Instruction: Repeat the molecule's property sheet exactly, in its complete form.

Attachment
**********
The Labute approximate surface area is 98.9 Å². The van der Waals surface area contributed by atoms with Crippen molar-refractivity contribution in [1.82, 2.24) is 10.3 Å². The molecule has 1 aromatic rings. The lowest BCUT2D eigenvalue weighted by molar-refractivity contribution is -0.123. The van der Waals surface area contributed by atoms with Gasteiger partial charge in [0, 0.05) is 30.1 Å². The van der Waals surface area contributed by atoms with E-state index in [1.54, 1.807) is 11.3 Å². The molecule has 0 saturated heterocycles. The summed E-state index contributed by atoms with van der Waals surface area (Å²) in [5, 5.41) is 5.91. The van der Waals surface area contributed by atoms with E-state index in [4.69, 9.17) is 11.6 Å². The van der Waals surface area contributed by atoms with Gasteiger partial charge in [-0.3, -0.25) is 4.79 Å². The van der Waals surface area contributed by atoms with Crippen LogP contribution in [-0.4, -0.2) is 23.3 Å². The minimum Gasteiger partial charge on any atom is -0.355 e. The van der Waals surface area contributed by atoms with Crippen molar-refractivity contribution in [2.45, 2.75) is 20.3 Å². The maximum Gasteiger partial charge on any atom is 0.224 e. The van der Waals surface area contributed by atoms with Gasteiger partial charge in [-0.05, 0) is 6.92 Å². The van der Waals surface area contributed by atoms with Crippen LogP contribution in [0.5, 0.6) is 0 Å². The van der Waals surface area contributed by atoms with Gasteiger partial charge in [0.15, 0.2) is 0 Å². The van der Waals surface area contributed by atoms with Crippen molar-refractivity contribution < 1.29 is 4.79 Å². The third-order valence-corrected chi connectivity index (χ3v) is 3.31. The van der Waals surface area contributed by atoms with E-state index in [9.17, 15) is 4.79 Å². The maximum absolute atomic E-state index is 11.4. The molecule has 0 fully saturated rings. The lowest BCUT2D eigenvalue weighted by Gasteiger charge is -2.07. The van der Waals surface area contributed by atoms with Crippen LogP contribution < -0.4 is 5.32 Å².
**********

The Labute approximate surface area is 98.9 Å². The van der Waals surface area contributed by atoms with Crippen molar-refractivity contribution in [1.82, 2.24) is 10.3 Å². The molecule has 1 aromatic rings. The lowest BCUT2D eigenvalue weighted by molar-refractivity contribution is -0.123. The van der Waals surface area contributed by atoms with Gasteiger partial charge in [0, 0.05) is 30.1 Å². The van der Waals surface area contributed by atoms with E-state index in [1.54, 1.807) is 11.3 Å². The molecule has 0 saturated heterocycles. The summed E-state index contributed by atoms with van der Waals surface area (Å²) in [5, 5.41) is 5.91. The van der Waals surface area contributed by atoms with E-state index in [4.69, 9.17) is 11.6 Å². The van der Waals surface area contributed by atoms with Gasteiger partial charge in [-0.3, -0.25) is 4.79 Å². The van der Waals surface area contributed by atoms with Crippen LogP contribution in [-0.4, -0.2) is 23.3 Å². The minimum Gasteiger partial charge on any atom is -0.355 e. The van der Waals surface area contributed by atoms with Crippen molar-refractivity contribution in [2.45, 2.75) is 20.3 Å². The maximum Gasteiger partial charge on any atom is 0.224 e. The van der Waals surface area contributed by atoms with Gasteiger partial charge in [-0.05, 0) is 6.92 Å². The van der Waals surface area contributed by atoms with Crippen LogP contribution in [0.5, 0.6) is 0 Å². The van der Waals surface area contributed by atoms with Gasteiger partial charge in [0.15, 0.2) is 0 Å². The van der Waals surface area contributed by atoms with Crippen molar-refractivity contribution < 1.29 is 4.79 Å². The third-order valence-corrected chi connectivity index (χ3v) is 3.31. The van der Waals surface area contributed by atoms with E-state index in [9.17, 15) is 4.79 Å². The maximum absolute atomic E-state index is 11.4. The molecule has 0 fully saturated rings. The lowest BCUT2D eigenvalue weighted by Gasteiger charge is -2.07. The van der Waals surface area contributed by atoms with Crippen LogP contribution < -0.4 is 5.32 Å².